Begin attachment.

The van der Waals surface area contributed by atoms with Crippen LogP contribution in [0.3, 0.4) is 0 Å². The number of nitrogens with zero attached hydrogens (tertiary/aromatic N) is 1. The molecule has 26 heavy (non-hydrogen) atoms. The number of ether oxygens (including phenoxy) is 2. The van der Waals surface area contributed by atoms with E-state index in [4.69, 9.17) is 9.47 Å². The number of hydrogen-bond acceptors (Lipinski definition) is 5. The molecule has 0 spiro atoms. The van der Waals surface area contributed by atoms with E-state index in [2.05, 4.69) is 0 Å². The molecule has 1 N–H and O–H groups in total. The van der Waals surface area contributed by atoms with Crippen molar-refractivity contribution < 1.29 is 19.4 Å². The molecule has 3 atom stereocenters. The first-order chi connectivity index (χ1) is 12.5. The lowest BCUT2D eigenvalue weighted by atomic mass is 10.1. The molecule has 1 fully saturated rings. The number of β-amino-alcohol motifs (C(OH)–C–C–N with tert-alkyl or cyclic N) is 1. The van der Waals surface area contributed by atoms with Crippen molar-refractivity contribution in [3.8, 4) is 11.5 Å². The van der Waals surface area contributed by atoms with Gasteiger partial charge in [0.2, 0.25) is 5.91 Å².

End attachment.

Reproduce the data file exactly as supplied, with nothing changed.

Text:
The van der Waals surface area contributed by atoms with Crippen LogP contribution in [0.3, 0.4) is 0 Å². The number of nitrogens with zero attached hydrogens (tertiary/aromatic N) is 1. The molecule has 26 heavy (non-hydrogen) atoms. The number of ether oxygens (including phenoxy) is 2. The van der Waals surface area contributed by atoms with E-state index in [4.69, 9.17) is 9.47 Å². The number of hydrogen-bond acceptors (Lipinski definition) is 5. The molecule has 0 spiro atoms. The van der Waals surface area contributed by atoms with E-state index in [2.05, 4.69) is 0 Å². The molecule has 1 N–H and O–H groups in total. The van der Waals surface area contributed by atoms with Crippen molar-refractivity contribution < 1.29 is 19.4 Å². The molecule has 3 atom stereocenters. The first-order chi connectivity index (χ1) is 12.5. The lowest BCUT2D eigenvalue weighted by atomic mass is 10.1. The molecule has 1 fully saturated rings. The number of β-amino-alcohol motifs (C(OH)–C–C–N with tert-alkyl or cyclic N) is 1. The van der Waals surface area contributed by atoms with Crippen molar-refractivity contribution in [3.8, 4) is 11.5 Å². The van der Waals surface area contributed by atoms with Gasteiger partial charge in [0.2, 0.25) is 5.91 Å².